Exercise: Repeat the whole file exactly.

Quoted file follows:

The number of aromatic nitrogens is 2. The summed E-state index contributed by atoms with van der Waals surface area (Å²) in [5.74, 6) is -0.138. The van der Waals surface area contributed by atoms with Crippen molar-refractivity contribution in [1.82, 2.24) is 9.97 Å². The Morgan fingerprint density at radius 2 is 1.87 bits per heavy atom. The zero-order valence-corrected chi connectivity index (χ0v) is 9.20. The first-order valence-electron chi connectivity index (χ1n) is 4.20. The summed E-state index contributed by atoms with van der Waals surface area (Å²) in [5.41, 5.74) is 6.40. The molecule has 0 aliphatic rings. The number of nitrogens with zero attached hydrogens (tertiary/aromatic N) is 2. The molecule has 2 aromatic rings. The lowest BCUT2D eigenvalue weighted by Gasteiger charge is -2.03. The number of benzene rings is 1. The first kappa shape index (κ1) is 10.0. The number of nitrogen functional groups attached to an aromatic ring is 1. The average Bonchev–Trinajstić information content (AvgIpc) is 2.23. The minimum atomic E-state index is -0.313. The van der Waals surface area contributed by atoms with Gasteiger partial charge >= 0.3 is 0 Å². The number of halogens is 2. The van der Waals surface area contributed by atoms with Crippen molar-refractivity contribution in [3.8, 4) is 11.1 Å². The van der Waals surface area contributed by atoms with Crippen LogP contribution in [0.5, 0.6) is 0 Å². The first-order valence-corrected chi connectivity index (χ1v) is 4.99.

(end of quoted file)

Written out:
The number of aromatic nitrogens is 2. The summed E-state index contributed by atoms with van der Waals surface area (Å²) in [5.74, 6) is -0.138. The van der Waals surface area contributed by atoms with Crippen molar-refractivity contribution in [1.82, 2.24) is 9.97 Å². The Morgan fingerprint density at radius 2 is 1.87 bits per heavy atom. The zero-order valence-corrected chi connectivity index (χ0v) is 9.20. The first-order valence-electron chi connectivity index (χ1n) is 4.20. The summed E-state index contributed by atoms with van der Waals surface area (Å²) in [5.41, 5.74) is 6.40. The molecule has 0 aliphatic rings. The number of nitrogens with zero attached hydrogens (tertiary/aromatic N) is 2. The molecule has 2 aromatic rings. The lowest BCUT2D eigenvalue weighted by Gasteiger charge is -2.03. The number of benzene rings is 1. The first kappa shape index (κ1) is 10.0. The number of nitrogen functional groups attached to an aromatic ring is 1. The average Bonchev–Trinajstić information content (AvgIpc) is 2.23. The minimum atomic E-state index is -0.313. The van der Waals surface area contributed by atoms with Gasteiger partial charge >= 0.3 is 0 Å². The number of halogens is 2. The van der Waals surface area contributed by atoms with Crippen molar-refractivity contribution in [3.8, 4) is 11.1 Å². The van der Waals surface area contributed by atoms with Crippen LogP contribution in [0.5, 0.6) is 0 Å². The first-order valence-corrected chi connectivity index (χ1v) is 4.99.